By Intisar Seraaj
Have you ever felt more confident expressing yourself when you have a group of friends backing you up, become more self-aware by listening to people dealing with similar issues as you, or come up with a solution that you never thought of by participating in a group discussion? According to American Addiction Centers, these are some of the benefits of going to group therapy. These benefits are why Seraaj Family Homes, Inc. is reimplementing group therapy as a clinical tool this September.
This effort will be headed by Crystal Norris, one of SFH’s clinical supervisors and therapists in Montgomery, Alabama. Norris says she’s seen the benefits of group therapy during her time working as a licensed clinical social worker for places like the Department of Human Resources, group homes, and the Department of Youth Services.
“I realized that a lot of [our clients] have a lot of similar issues, so I wanted to see if I could get them into a group setting so they can understand that, ‘I’m not the only one dealing with this,’” says Norris, who has her masters and bachelors in social work. “Then they can learn socialization skills because quite a few of them are in need of that. I want to give them an environment where it’s safe for them to learn the things they need and where they can get more confidence.”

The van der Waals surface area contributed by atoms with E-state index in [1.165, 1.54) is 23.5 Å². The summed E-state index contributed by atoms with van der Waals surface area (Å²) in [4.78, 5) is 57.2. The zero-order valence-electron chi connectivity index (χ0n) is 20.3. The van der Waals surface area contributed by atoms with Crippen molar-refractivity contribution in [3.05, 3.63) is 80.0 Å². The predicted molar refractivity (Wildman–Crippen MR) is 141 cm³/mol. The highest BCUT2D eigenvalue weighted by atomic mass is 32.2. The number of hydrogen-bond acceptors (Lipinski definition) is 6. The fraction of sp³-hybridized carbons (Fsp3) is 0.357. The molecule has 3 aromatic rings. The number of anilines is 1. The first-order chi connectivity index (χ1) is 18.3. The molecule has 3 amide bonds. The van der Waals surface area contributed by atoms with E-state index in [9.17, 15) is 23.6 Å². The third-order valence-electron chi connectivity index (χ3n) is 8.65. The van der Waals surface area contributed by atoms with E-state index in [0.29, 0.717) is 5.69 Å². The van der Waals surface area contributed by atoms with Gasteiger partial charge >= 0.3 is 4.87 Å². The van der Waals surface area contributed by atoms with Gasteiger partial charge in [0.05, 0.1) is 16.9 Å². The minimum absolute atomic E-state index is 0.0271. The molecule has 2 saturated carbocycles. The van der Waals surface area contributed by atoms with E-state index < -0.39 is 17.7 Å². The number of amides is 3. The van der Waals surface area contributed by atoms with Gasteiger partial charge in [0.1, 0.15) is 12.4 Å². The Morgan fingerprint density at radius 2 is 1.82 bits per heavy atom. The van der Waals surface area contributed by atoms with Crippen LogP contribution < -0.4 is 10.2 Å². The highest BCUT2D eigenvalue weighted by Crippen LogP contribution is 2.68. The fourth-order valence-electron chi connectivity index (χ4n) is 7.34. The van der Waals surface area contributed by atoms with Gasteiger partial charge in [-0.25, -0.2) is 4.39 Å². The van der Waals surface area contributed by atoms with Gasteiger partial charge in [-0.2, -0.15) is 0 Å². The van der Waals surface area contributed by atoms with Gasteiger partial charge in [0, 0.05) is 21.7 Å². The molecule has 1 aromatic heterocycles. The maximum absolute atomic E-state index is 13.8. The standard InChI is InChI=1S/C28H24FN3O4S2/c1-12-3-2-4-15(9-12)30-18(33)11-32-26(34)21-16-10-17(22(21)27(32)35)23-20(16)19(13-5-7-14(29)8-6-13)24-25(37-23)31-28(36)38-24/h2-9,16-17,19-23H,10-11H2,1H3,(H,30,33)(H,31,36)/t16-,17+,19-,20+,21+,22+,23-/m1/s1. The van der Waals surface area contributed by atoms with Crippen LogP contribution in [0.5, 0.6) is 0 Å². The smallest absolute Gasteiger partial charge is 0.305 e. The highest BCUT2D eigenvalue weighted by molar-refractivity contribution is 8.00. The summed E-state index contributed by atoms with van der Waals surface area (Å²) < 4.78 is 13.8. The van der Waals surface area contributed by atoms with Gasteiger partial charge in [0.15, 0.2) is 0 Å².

However, group therapy is neither better nor worse than individual therapy. Both have their advantages and disadvantages, making them both great options for anyone, according to What Works for Whom: A Critical Review of Psychotherapy Research by Anthony Roth and Peter Fonagy.
So, what makes this group therapy plan special? Well, Norris plans to incorporate several other types of therapy simultaneously, including play therapy, horticulture therapy, and sandpile therapy.
Of course, the ideal place for the company to launch this project is at The Grandma Home House Retreat, an event venue in Waugh, Alabama developed by SFH CEO Abdul Seraaj. Seraaj states that he wants to further develop TGHHR into a preferred visitation site for youth in foster care and their biological family members. However, TGHHR already offers such things as peddle boats for the lake, hammocks, a beach, various sports activities like volleyball and basketball, and much more.
Norris says TGHHR is the perfect place for this because “there’s so much out there that’s therapeutic like the water, sand, [and all of] nature.” She says, “There are so many things that I can use that’s already there, and I don’t have to worry about how I’m going to set up the place for the meeting because it’s already done.”
Carolyn Ball, who’s been a regional manager and therapist for SFH for 9 years, is assisting Norris, who’s been with SFH for about two years, with the program planning. Ball says that “just being out the in the open space and breathing in the air” and being surrounded by “the natural habitat [and] plants” are all so therapeutic.